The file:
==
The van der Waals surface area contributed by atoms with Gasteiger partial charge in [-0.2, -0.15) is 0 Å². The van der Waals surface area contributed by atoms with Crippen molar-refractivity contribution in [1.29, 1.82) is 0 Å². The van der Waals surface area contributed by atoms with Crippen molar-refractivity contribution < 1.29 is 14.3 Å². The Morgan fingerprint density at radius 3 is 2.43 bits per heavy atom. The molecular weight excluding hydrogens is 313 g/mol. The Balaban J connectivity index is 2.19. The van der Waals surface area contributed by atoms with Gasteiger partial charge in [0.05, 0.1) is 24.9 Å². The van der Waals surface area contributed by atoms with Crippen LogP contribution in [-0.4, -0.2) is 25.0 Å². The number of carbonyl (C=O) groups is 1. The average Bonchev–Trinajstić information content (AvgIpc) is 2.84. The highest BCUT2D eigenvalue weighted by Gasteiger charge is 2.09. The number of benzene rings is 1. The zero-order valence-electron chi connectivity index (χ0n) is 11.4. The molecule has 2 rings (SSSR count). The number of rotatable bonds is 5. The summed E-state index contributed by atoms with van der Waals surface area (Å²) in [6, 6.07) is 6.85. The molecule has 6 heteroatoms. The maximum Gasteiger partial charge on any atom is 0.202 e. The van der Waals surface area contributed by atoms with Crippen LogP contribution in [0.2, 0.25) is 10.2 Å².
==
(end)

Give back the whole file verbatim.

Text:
The van der Waals surface area contributed by atoms with Gasteiger partial charge in [-0.2, -0.15) is 0 Å². The van der Waals surface area contributed by atoms with Crippen molar-refractivity contribution in [1.29, 1.82) is 0 Å². The van der Waals surface area contributed by atoms with Crippen molar-refractivity contribution < 1.29 is 14.3 Å². The Morgan fingerprint density at radius 3 is 2.43 bits per heavy atom. The molecular weight excluding hydrogens is 313 g/mol. The Balaban J connectivity index is 2.19. The van der Waals surface area contributed by atoms with Gasteiger partial charge in [0.05, 0.1) is 24.9 Å². The van der Waals surface area contributed by atoms with Crippen LogP contribution in [-0.4, -0.2) is 25.0 Å². The number of carbonyl (C=O) groups is 1. The average Bonchev–Trinajstić information content (AvgIpc) is 2.84. The highest BCUT2D eigenvalue weighted by Gasteiger charge is 2.09. The number of benzene rings is 1. The zero-order valence-electron chi connectivity index (χ0n) is 11.4. The molecule has 2 rings (SSSR count). The number of rotatable bonds is 5. The summed E-state index contributed by atoms with van der Waals surface area (Å²) in [6, 6.07) is 6.85. The molecule has 6 heteroatoms. The maximum Gasteiger partial charge on any atom is 0.202 e. The van der Waals surface area contributed by atoms with Crippen LogP contribution in [0.2, 0.25) is 10.2 Å².